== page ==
1 (888) 402-3465

Our Take: HHS, FDA finalize rule allowing states to import prescription drugs from Canada

Oct 05, 2020

The Department of Health and Human Services (HHS) and the Food and Drug Administration (FDA) released a 179-page final rule on Sept. 25 that, if implemented, will allow states and other specified entities to establish Section 804 Importation Programs (SIPs) to import prescription drugs from Canada.

Under the final rule, states, Indian tribes, and (eventually, in some circumstances) pharmacists and wholesalers could submit SIP proposals for FDA review and approval. Authorized SIPs would facilitate the importation of certain prescription drugs approved in Canada that also meet the FDA’s safety regulations.

The drugs would have to be relabeled with U.S. labeling and undergo testing to make sure they meet established standards, the FDA stated in a press release. In addition, the SIPs would have to show “significant cost reductions” for U.S. consumers, although the final rule does not specify the amount of savings required.

Insulin is excluded from the SIPs, but HHS and the FDA also issued final guidance that drug companies can use to reimport products manufactured and intended for sale in other countries, including certain FDA-approved biological products and combination products.

Before the federal agencies finalized the rule, six states had already passed legislation centered on establishing a drug importation plan. These states are well-positioned to be among the first to receive FDA authorization if the rule is implemented.

A Health Affairs blog post provided a detailed explanation of several obstacles that could stand in the way of implementation, including potential opposition from drug manufacturers, Canadian officials and distributors, and other stakeholders. In fact, a day after the final rule was released, the American Pharmacists Association expressed its concerns in a statement, and Reuters reported that Canadian Prime Minister Justin Trudeau said he would take U.S. importation plans “into account” but would “ensure an adequate and safe supply for Canadians first and foremost.”

There could also be numerous legal challenges surrounding the stipulated reduction in drug costs. According to the Health Affairs blog post, the federal government could have avoided several of these legal obstacles if it had designed “an importation program of its own, rather than delegating the responsibility to the states.”

Our Take: This step by HHS and the FDA is one of several attempts the Trump administration has made to lower prescription drug prices. Of course, importing drugs from Canada (or elsewhere) isn’t a new idea. The concept has been kicked around for years.

Concerns about patient safety are almost always cited as the primary objection to legalizing the importation of prescription drugs, but of course there are other reasons such legislation hasn’t gained traction.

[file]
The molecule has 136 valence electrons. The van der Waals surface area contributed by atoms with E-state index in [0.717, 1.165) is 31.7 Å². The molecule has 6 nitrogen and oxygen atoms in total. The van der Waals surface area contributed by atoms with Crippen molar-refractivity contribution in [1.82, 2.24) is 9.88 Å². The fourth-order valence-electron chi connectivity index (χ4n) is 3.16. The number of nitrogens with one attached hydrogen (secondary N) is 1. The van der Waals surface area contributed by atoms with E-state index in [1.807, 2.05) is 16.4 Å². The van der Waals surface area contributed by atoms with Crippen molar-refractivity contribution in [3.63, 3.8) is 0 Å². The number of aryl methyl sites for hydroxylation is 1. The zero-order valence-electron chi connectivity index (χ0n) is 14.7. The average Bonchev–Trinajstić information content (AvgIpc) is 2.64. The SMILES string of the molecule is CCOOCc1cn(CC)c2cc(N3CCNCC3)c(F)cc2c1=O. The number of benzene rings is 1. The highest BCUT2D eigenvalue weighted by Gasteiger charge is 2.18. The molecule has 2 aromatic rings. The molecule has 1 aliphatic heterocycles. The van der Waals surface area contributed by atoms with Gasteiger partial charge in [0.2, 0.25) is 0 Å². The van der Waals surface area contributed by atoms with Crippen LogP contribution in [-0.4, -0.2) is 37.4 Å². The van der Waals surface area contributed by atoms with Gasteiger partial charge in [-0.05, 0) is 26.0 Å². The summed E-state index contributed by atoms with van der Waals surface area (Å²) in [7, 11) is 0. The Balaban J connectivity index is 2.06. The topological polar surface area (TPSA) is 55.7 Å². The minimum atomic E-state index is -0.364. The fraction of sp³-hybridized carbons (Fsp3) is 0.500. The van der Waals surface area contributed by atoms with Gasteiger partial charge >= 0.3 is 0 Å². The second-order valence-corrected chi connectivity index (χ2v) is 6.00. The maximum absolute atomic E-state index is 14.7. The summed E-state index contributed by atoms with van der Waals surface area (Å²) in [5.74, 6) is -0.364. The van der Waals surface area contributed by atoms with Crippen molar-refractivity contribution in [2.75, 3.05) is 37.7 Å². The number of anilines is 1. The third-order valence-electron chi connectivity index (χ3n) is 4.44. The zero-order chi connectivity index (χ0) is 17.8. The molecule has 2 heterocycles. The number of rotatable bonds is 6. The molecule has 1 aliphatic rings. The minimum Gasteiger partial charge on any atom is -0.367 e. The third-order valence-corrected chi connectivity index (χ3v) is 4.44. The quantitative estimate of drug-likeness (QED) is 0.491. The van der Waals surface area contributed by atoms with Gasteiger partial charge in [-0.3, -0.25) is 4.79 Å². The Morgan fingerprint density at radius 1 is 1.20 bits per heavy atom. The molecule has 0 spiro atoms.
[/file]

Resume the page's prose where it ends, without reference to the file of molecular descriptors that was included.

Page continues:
For one, the requirements for implementing an importation program under Section 8 of the Federal Food, Drug, and Cosmetic Act call for the HHS Secretary to certify to Congress that any importation program will pose no additional risk to the public’s health and safety, and that the program will result in the significant cost reductions previously mentioned. It’s no easy feat to meet both requirements, as HHS Secretary Alex Azar has no doubt discovered.

For another, Big Pharma is fond of making profits. Just this past week, the House Oversight Committee conducted hearings in which the CEOs of several major drug companies testified about their firms’ drug pricing strategies. The hearings are part of an investigation that the late Rep. Elijah Cummings, D-Md., initiated last year.

The investigation revealed excessively repetitive price increases for a number of commonly prescribed drugs, oftentimes just to meet imminent sales and revenue targets. The committee released an especially damning report on Wednesday detailing its findings on Teva’s pricing practices for the multiple sclerosis (MS) drug Copaxone. The committee’s report on Celgene’s pricing practices for Revlimid, a drug used to treat multiple myeloma and other cancers, was equally incriminating.

Other committee reports on price increases by Novartis (for cancer drug Gleevec), Mallinckrodt (for H.P. Acthar Gel, which is used to treat acute exacerbations of MS), and Amgen (for the TNF inhibitor Enbrel and for Sensipar, a treatment for hyperparathyroidism associated with chronic kidney disease) provided further evidence that some drug companies routinely employ substantial price hikes to meet their revenue goals.

In any event, it will be late November before the HHS/FDA final rule takes effect — and that’s if the courts don’t block it first. Then, it’ll take time for states to design their SIPs, get FDA authorization, and, finally, implement their importation programs. Some states won’t go through all the hassle, at least not right away, which means consumers could end up paying significantly higher or lower prices for their medications, depending on which state they live in.